Category Archives: The Latest Wow!

Latest Wow: Face the Truth About Yourself

silhouette woman tree

“The bad thing about not liking myself is not being able to get away from myself. I can’t just go into the next room.”

Anna was being her usual witty self when she made that comment in my office but, sadly, she meant it. Also sad is the fact that a multitude of people feel the exact same way. How can that be? How does that happen?

It’s acquired. Self-loathing isn’t part of the package when we’re born. We don’t come out of the womb disliking ourselves.  We learn it—the result of how we were treated as children. I wrote about this in a column a few years back titled The Bent Twig. The column begins with a painful incident I witnessed between a mother and her little girl in a department store. It still haunts me. You can read it here.

As for Anna, her mother was a mother biologically, solely. Maternal she wasn’t. That is, she was minimally nurturing and minimally involved with her daughter. Understandably, Anna, saw herself as an inconvenience and therefore unworthy of being liked. To some extent, she carries that conclusion around yet today. She’s making progress, though, in turning it around completely.

This is what happens: we form an opinion about ourselves as a result of early life experiences—a self-image—that really isn’t accurate. So what we end up despising is who we think we are, not our innermost reality.  In short, our true self gets buried beneath layers of lies we have bought into about ourselves.

How to change this? A quote immediately comes to mind—a Wow!—by Brad, another client. Like Anna, he’s familiar with self-loathing—he’s been there. Here’s what he said:

“The brain is a fertile chunk of ground so anything we plant up there is going to grow.”

Brad’s statement suggests that we can take charge of our thoughts—the seeds that perpetuate a negative or positive self-image.

It’s good to know that the false notions we learned about ourselves can be unlearned. I say we start by disbelieving the debris of lies we’ve taken ownership of.

Names have been changed to honor client confidentiality

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The Latest Wow: Rebellion’s Treasure

treasure chest

Not long ago, a client—in her 40s—wowed me with this:

“Rebellion, at any age, is a means of repositioning ourselves with our parents.”

I can only agree. I’ve come to see that the good side of rebellion is that it allows us to break into new horizons of empowerment—to transcend existing limits. Another client, Sonya, further substantiated that point. She was telling me how much she appreciates the grief she once caused her parents especially now that she has teenagers of her own. Hair pulling time! So she did the only honorable thing and apologized to her mother :-).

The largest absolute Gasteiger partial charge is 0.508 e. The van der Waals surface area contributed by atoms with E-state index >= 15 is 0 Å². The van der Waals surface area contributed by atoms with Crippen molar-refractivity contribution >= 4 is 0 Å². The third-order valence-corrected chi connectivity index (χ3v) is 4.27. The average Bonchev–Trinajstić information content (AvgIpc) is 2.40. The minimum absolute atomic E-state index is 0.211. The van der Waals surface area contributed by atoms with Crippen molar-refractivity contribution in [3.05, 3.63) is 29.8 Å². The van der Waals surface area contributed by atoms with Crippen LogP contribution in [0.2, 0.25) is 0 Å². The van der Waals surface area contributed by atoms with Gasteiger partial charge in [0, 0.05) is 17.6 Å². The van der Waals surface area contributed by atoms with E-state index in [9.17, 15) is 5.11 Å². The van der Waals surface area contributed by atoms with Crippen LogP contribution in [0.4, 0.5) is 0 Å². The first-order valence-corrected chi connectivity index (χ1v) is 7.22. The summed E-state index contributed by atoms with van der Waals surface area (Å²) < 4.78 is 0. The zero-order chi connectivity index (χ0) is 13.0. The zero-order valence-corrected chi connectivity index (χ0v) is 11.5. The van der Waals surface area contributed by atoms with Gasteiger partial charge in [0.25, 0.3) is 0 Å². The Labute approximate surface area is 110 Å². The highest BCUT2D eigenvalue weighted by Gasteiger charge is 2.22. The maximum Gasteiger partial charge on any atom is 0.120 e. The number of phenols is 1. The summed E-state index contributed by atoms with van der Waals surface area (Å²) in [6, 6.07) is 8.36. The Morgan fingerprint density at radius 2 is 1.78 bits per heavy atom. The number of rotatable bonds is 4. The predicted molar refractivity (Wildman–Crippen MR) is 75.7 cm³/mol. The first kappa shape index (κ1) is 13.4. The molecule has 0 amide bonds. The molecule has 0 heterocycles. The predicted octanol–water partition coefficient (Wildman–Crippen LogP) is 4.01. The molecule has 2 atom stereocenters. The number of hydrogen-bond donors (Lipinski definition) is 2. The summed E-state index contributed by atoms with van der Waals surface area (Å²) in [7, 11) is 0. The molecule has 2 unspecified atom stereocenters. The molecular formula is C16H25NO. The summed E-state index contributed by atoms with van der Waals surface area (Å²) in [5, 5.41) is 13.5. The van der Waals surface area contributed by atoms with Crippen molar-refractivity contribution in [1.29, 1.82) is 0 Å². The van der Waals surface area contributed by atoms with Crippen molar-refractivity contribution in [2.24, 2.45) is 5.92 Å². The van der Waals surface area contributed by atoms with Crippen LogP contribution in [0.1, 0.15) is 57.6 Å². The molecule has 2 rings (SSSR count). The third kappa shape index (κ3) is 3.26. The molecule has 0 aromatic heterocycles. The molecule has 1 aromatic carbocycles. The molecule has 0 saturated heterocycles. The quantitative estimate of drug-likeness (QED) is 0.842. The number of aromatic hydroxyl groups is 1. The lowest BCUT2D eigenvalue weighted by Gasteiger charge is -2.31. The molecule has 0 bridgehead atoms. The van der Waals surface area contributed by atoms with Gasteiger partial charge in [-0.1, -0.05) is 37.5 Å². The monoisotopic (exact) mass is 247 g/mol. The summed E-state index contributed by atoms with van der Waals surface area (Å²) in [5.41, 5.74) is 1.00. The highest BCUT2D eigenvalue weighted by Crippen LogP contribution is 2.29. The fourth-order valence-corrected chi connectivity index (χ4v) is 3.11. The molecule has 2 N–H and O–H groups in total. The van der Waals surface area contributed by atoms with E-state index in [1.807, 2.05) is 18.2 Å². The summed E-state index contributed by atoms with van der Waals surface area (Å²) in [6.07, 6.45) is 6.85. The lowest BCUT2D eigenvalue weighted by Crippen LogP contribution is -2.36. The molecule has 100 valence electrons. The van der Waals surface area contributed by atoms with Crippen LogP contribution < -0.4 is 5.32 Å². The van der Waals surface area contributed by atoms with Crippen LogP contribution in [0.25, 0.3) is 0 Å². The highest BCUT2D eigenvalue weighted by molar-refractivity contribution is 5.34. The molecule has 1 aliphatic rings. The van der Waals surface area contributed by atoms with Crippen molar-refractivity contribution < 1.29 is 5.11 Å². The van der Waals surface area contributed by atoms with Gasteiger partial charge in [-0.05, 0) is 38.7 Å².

I was both amazed and touched by what her mother had to say:  “Don’t give it a second thought. It just meant you were readying yourself for leaving the nest.”

Rebellion isn’t really a war waged against our parents. It’s a war waged against our childlike attachment to them—our littleness in their presence.

Acts of rebellion are important dramas, essential for clearing the way for a more mature you—little you giving way to bigger you.

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The Latest Wow: “Get over it!” Really?

chasm

According to the late theologian Paul Tillich, “The first duty of love is to listen.”

I rank listening right up there at the top of requirements for a well-running relationship. This includes love partnerships, parent-child relationships, friendships … you name it.

Listening is a lot bigger than the mere act of hearing with our ears. It entails reining in our straying thoughts, our knee jerk assumptions, judgments and impatience. It entails listening from a heart-space, not solely from an intellectual space.

It’s hard to master. I find that true both personally and professionally. One couple comes to mind—Ross and Sara. Ross expressed … no, he wowed me with a complaint common among many of my female clients:

“Just because someone says, ‘Get over it,’ doesn’t mean it stops hurting.”

He directed that comment to Sara after she discounted his feelings in our counseling session. He was sharing a painful incident, and instead of taking his pain seriously, she trivialized it.

Another client, Mindy, feels exactly like Ross. Her husband, Sam, not only discounts her feelings, he’s frequently sarcastic and has an explosive temper. In one of their marital sessions he said, “She cries over anything. I’m convinced she’s incapable of controlling her feelings.” I challenged him: “You accuse Mindy of being too emotional and incapable of controlling her feelings. Isn’t anger an emotion?”   Read their stories here.